Jazzed At The GRAMMYs

  • The Stanley Clarke Band
    Photo: Michael Caulfield/WireImage.com
  • Dee Dee Bridgewater
    Photo: Jeff Kravitz/FilmMagic.com
  • Herbie Hancock
    Photo: Jeff Kravitz/FilmMagic.com

(For a complete list of 53rd GRAMMY Awards winners, click here.)

The biggest news for jazz and Justin Bieber fans at the 53rd Annual GRAMMY Awards was Esperanza Spalding. Within a split second, her name was on everyone's lips. The commentary that followed ran the gamut from glowingly appreciative to a level of incivility that raised more than a few eyebrows.

However, the fact remains that Spalding — yes, a gifted jazz musician, vocalist, composer, and educator — won one of the big awards of the night, Best New Artist!

Congratulations to her once again on this achievement.

Spalding's win during the televised portion of the GRAMMYs topped off a day of celebration that started earlier at the Pre-Telecast Ceremony. The segment of the Pre-Telecast Ceremony in which the jazz categories were presented started off with a rousing performance by GRAMMY nominee Trombone Shorty.

The first category awarded was for Best Contemporary Jazz Album. Despite their frontman being on tour overseas, the Stanley Clarke Band won in a field of nominees that included Joey DeFrancesco, Jeff Lorber Fusion, John McLaughlin, and Trombone Shorty. Stanley Clarke's wife and two band members were there to graciously accept the trophy for the eponymously titled album.

Lorraine Feather, Freddy Cole (Nat King Cole's younger brother), Dee Dee Bridgewater, Denise Donatelli, and up-and-coming vocalist Gregory Porter vied for the Best Jazz Vocal Album award. Bridgewater won the award and gave an almost breathless acceptance speech after winning for Eleanora Fagan (1915–1959): To Billie With Love From Dee Dee. Check out her speech on the GRAMMYs' YouTube channel.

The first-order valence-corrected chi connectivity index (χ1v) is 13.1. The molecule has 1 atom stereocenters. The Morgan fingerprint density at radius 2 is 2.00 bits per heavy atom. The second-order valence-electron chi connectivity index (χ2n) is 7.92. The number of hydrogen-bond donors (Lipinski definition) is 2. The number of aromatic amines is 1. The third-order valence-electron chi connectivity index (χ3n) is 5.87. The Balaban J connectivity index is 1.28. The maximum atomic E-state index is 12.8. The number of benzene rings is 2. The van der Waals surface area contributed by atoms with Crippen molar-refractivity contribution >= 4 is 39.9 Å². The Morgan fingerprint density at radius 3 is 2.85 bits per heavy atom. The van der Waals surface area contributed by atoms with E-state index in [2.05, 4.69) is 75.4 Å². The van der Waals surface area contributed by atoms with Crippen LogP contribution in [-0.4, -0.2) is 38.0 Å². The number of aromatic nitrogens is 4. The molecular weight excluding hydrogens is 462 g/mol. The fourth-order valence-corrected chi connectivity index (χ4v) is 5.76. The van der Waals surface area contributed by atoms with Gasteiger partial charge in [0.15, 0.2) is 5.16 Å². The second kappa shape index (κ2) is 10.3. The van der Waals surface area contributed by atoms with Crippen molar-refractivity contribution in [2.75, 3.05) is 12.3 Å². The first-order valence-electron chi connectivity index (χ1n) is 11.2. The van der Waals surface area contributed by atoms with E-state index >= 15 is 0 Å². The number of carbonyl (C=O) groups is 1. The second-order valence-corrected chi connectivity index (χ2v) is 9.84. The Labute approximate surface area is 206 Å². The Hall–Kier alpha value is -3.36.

The Best Improvised Jazz Solo category was a tough contest between four pianists — Alan Broadbent, Herbie Hancock, Keith Jarrett, and Hank Jones, and trumpeter Wynton Marsalis. It was a thrill to see Hancock there at the ceremony to accept the honor for his captivating solo performance on "A Change Is Gonna Come."

Another strong category was Best Jazz Instrumental Album, Individual Or Group. I personally couldn't pick a winner between John Beasley's Positootly! the Clayton Brothers' The New Song And Dance, Vijay Iyer Trio's Historicity, James Moody's Moody 4B, and Danilo Perez's Providencia. Moody won the honor and I wished he could have been there to accept it (he died in December 2010). Todd Coolman, Moody's bassist for the last 26 years, and his widow, Linda Moody, were there to accept the trophy in his memory.

The Mingus Big Band Live At Jazz Standard won the Best Large Jazz Ensemble Album category. The co-producer of the album, Seth Abramson, was present in the auditorium to accept the award. He thanked the musicians of the Mingus Big Band and in particular acknowledged Sue Mingus' dedication and tireless effort in keeping her late husband's musical legacy alive since his death in 1979.

The voting members of The Recording Academy chose Chucho Valdés And The Afro-Cuban Messengers' Chucho's Steps as the Best Latin Jazz Album.

They bested stiff competition from Pablo Aslan, Hector Martignon, Poncho Sanchez, and the Wayne Wallace Latin Jazz Quintet.

The 53rd Annual GRAMMY Awards was a fabulous event! If you haven't seen the Pre-Telecast Ceremony, you can watch it here until March 11.

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